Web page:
All wall and floor materials should be selected on their ability to resist damage from moisture. Although initial appearance is important, facility executives must remember floors and walls in restrooms are exposed to moisture and dirt more than floors and walls anywhere else in the facility. Even the frequent cleanings that take place in restrooms can ultimately damage materials that are not highly resistant. Wall and floor tile grout must be sealed to prevent damage from moisture and graffiti.
Restroom partitions should be constructed from materials and compounds that will not corrode and that resist vandalism. All partitions should be wall- and ceiling-mounted only; toilet and urinal fixtures should be wall-mounted at a sufficient height to ease floor cleaning.
Integrating fixtures — such as soap dispensers, paper towel dispensers and trash containers — can also reduce the frequency and the amount of time required to clean the restroom. Recessing fixtures also protects them from vandalism and accidental damage.
Not all cleaning products will be compatible with finishes and fixtures in the restroom. Using the wrong type of cleaner may accelerate the deterioration of the component being cleaned. Some cleaning products may not be compatible with others. By identifying products required to clean each element in the restroom, facility staff can consider alternative elements that may reduce cleaning product needs.
Each restroom cluster must include storage for supplies to stock and clean the restrooms. Otherwise, time will be wasted retrieving supplies.
Maintenance requirements must be considered early in planning. For example, every fixture must include an isolation valve to allow maintenance personnel to shut down individual fixtures. The alternative may be closing a restroom or cluster of restrooms for even simple maintenance.
Fixtures must be matched to the expected level of use, or maintenance requirements and costs will increase.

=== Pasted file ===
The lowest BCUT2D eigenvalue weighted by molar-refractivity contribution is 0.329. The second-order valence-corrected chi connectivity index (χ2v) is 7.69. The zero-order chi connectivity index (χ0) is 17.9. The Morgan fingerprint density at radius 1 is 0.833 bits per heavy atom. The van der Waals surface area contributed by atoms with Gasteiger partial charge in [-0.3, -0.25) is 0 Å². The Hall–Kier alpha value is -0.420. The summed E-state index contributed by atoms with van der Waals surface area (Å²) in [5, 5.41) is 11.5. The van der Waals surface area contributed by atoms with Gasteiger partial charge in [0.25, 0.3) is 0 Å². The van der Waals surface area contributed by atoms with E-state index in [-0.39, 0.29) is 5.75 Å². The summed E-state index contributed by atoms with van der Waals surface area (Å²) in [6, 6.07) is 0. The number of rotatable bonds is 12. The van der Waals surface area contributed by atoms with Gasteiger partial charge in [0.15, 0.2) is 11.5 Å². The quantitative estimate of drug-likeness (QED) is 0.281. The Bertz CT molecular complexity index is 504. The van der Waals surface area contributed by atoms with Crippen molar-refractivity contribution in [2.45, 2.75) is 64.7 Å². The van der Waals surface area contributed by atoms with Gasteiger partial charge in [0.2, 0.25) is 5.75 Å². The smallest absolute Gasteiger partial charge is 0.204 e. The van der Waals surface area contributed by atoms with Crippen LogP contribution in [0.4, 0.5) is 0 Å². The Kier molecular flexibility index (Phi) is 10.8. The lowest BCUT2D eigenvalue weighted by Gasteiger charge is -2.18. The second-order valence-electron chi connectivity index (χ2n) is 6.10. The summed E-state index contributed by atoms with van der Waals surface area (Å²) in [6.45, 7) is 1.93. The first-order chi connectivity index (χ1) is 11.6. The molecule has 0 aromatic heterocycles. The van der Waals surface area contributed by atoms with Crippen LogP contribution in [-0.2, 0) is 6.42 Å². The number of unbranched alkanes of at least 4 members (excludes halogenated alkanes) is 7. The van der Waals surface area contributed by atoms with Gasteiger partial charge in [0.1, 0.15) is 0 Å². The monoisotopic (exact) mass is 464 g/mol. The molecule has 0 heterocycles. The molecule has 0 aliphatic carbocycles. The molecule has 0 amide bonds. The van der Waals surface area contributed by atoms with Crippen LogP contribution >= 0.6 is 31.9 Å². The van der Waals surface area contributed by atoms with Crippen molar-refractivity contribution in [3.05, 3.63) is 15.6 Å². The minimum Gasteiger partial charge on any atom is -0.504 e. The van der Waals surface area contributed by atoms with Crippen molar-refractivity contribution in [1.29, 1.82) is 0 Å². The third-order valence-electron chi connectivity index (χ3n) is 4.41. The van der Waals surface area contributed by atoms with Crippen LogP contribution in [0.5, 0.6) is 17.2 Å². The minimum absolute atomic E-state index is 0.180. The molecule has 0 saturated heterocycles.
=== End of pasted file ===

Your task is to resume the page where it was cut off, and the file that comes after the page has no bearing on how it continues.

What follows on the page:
Maintenance must also be factored into fixture selection. Some flush valves and faucets make it easier to replace key wear components.
Touchless controls can reduce the cost of maintaining restrooms and the quantity of water used. Although the automatic units typically cost nearly twice as much as manual ones, savings from lower water use recovers the additional expense in one to two years. And by eliminating the need to touch flush valves and faucet controls, wear, abuse and vandalism are all reduced.
Urinals that do not require water are also available. The urinals reduce water and sewer charges. Maintenance costs associated with flush valves are also eliminated. In new construction, there is no need for a flush valve, sensor or a water feed line for the urinals.
Hand dryers, paper towel dispensers and soap dispensers have also gone touchless. Automatic shutoff can reduce hand dryer energy use by up to 50 percent. Touchless paper towel dispensers and soap dispensers reduce product use by one-third on average, saving product and labor costs.
An often overlooked yet important element in restroom designs is the lighting system. Poor lighting system design can create a dirty appearance. Systems that over-light the space are uncomfortable to users and waste energy. Those that do not provide enough light can cause shadows and dark areas, creating hazards.
Most restrooms are unoccupied 75 percent of the time or more, yet lighting systems operate continuously. By installing high-efficiency lighting fixtures and controlling them with occupancy sensors, facility executives can reduce lighting energy use by 90 percent. Careful design and placement of occupancy sensors will minimize energy use without compromising safety.